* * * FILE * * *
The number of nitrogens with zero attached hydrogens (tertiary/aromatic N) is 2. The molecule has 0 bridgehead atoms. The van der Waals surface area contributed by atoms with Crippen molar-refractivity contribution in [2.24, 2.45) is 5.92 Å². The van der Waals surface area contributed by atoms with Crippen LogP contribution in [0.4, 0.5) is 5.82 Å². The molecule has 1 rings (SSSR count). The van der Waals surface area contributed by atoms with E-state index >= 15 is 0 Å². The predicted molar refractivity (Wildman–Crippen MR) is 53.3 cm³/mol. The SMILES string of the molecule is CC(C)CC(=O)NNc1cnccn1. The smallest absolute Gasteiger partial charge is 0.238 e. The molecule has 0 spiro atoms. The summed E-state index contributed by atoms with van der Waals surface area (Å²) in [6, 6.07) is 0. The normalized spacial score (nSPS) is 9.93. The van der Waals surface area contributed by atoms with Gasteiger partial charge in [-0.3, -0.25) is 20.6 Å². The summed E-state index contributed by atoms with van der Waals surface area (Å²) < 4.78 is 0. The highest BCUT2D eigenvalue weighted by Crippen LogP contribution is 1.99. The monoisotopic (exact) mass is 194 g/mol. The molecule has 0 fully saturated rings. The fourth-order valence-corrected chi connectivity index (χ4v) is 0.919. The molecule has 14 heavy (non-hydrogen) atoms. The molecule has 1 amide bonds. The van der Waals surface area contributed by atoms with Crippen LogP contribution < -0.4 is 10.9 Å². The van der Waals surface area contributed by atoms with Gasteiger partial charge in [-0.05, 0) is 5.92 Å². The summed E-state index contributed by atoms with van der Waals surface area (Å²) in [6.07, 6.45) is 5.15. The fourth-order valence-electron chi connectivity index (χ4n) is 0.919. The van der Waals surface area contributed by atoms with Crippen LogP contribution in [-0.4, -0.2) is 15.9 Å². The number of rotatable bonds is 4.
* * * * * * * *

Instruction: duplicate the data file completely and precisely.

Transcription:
The number of nitrogens with zero attached hydrogens (tertiary/aromatic N) is 2. The molecule has 0 bridgehead atoms. The van der Waals surface area contributed by atoms with Crippen molar-refractivity contribution in [2.24, 2.45) is 5.92 Å². The van der Waals surface area contributed by atoms with Crippen LogP contribution in [0.4, 0.5) is 5.82 Å². The molecule has 1 rings (SSSR count). The van der Waals surface area contributed by atoms with E-state index >= 15 is 0 Å². The predicted molar refractivity (Wildman–Crippen MR) is 53.3 cm³/mol. The SMILES string of the molecule is CC(C)CC(=O)NNc1cnccn1. The smallest absolute Gasteiger partial charge is 0.238 e. The molecule has 0 spiro atoms. The summed E-state index contributed by atoms with van der Waals surface area (Å²) in [6, 6.07) is 0. The normalized spacial score (nSPS) is 9.93. The van der Waals surface area contributed by atoms with Gasteiger partial charge in [-0.3, -0.25) is 20.6 Å². The summed E-state index contributed by atoms with van der Waals surface area (Å²) < 4.78 is 0. The highest BCUT2D eigenvalue weighted by Crippen LogP contribution is 1.99. The monoisotopic (exact) mass is 194 g/mol. The molecule has 0 fully saturated rings. The fourth-order valence-corrected chi connectivity index (χ4v) is 0.919. The molecule has 14 heavy (non-hydrogen) atoms. The molecule has 1 amide bonds. The van der Waals surface area contributed by atoms with Crippen LogP contribution < -0.4 is 10.9 Å². The van der Waals surface area contributed by atoms with Gasteiger partial charge in [-0.05, 0) is 5.92 Å². The summed E-state index contributed by atoms with van der Waals surface area (Å²) in [6.07, 6.45) is 5.15. The fourth-order valence-electron chi connectivity index (χ4n) is 0.919. The van der Waals surface area contributed by atoms with Crippen LogP contribution in [-0.4, -0.2) is 15.9 Å². The number of rotatable bonds is 4.